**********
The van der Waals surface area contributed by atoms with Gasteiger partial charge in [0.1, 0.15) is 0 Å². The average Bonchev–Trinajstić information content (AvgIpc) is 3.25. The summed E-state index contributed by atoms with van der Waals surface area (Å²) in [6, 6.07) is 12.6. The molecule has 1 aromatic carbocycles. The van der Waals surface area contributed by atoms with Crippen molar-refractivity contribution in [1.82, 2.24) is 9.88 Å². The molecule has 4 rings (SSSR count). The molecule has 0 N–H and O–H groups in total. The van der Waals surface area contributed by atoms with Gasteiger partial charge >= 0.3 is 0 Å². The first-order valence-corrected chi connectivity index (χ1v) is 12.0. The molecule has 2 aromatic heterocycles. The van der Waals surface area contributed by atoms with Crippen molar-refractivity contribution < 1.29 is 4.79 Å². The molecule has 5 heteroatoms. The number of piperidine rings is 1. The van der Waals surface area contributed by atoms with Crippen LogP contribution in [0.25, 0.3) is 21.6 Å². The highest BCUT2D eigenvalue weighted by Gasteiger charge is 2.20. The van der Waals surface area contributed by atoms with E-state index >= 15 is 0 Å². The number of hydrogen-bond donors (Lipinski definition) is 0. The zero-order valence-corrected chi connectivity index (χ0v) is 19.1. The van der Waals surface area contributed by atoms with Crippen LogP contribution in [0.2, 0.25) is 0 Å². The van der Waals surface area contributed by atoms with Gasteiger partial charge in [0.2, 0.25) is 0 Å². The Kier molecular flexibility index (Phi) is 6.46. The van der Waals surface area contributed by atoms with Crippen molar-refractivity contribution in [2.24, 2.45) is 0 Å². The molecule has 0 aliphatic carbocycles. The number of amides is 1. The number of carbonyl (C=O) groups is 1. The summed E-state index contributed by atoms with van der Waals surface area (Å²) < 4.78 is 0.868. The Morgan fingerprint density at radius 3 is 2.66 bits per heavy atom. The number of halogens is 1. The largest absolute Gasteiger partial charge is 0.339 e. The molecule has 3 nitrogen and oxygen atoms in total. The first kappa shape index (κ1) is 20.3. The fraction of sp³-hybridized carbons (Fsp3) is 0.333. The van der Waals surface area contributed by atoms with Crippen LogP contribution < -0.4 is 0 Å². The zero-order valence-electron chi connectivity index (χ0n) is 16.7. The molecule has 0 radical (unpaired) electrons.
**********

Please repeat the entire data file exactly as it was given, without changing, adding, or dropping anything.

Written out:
The van der Waals surface area contributed by atoms with Gasteiger partial charge in [0.1, 0.15) is 0 Å². The average Bonchev–Trinajstić information content (AvgIpc) is 3.25. The summed E-state index contributed by atoms with van der Waals surface area (Å²) in [6, 6.07) is 12.6. The molecule has 1 aromatic carbocycles. The van der Waals surface area contributed by atoms with Crippen molar-refractivity contribution in [1.82, 2.24) is 9.88 Å². The molecule has 4 rings (SSSR count). The molecule has 0 N–H and O–H groups in total. The van der Waals surface area contributed by atoms with Gasteiger partial charge >= 0.3 is 0 Å². The first-order valence-corrected chi connectivity index (χ1v) is 12.0. The molecule has 2 aromatic heterocycles. The van der Waals surface area contributed by atoms with Crippen molar-refractivity contribution < 1.29 is 4.79 Å². The molecule has 5 heteroatoms. The number of piperidine rings is 1. The van der Waals surface area contributed by atoms with Crippen LogP contribution in [0.25, 0.3) is 21.6 Å². The highest BCUT2D eigenvalue weighted by Gasteiger charge is 2.20. The van der Waals surface area contributed by atoms with E-state index >= 15 is 0 Å². The number of hydrogen-bond donors (Lipinski definition) is 0. The zero-order valence-corrected chi connectivity index (χ0v) is 19.1. The van der Waals surface area contributed by atoms with Crippen LogP contribution in [0.2, 0.25) is 0 Å². The van der Waals surface area contributed by atoms with Gasteiger partial charge in [0.2, 0.25) is 0 Å². The Kier molecular flexibility index (Phi) is 6.46. The van der Waals surface area contributed by atoms with Crippen molar-refractivity contribution in [2.24, 2.45) is 0 Å². The molecule has 0 aliphatic carbocycles. The number of amides is 1. The number of carbonyl (C=O) groups is 1. The summed E-state index contributed by atoms with van der Waals surface area (Å²) < 4.78 is 0.868. The Morgan fingerprint density at radius 3 is 2.66 bits per heavy atom. The number of halogens is 1. The largest absolute Gasteiger partial charge is 0.339 e. The molecule has 3 nitrogen and oxygen atoms in total. The first kappa shape index (κ1) is 20.3. The fraction of sp³-hybridized carbons (Fsp3) is 0.333. The van der Waals surface area contributed by atoms with Crippen LogP contribution < -0.4 is 0 Å². The zero-order valence-electron chi connectivity index (χ0n) is 16.7. The molecule has 0 radical (unpaired) electrons.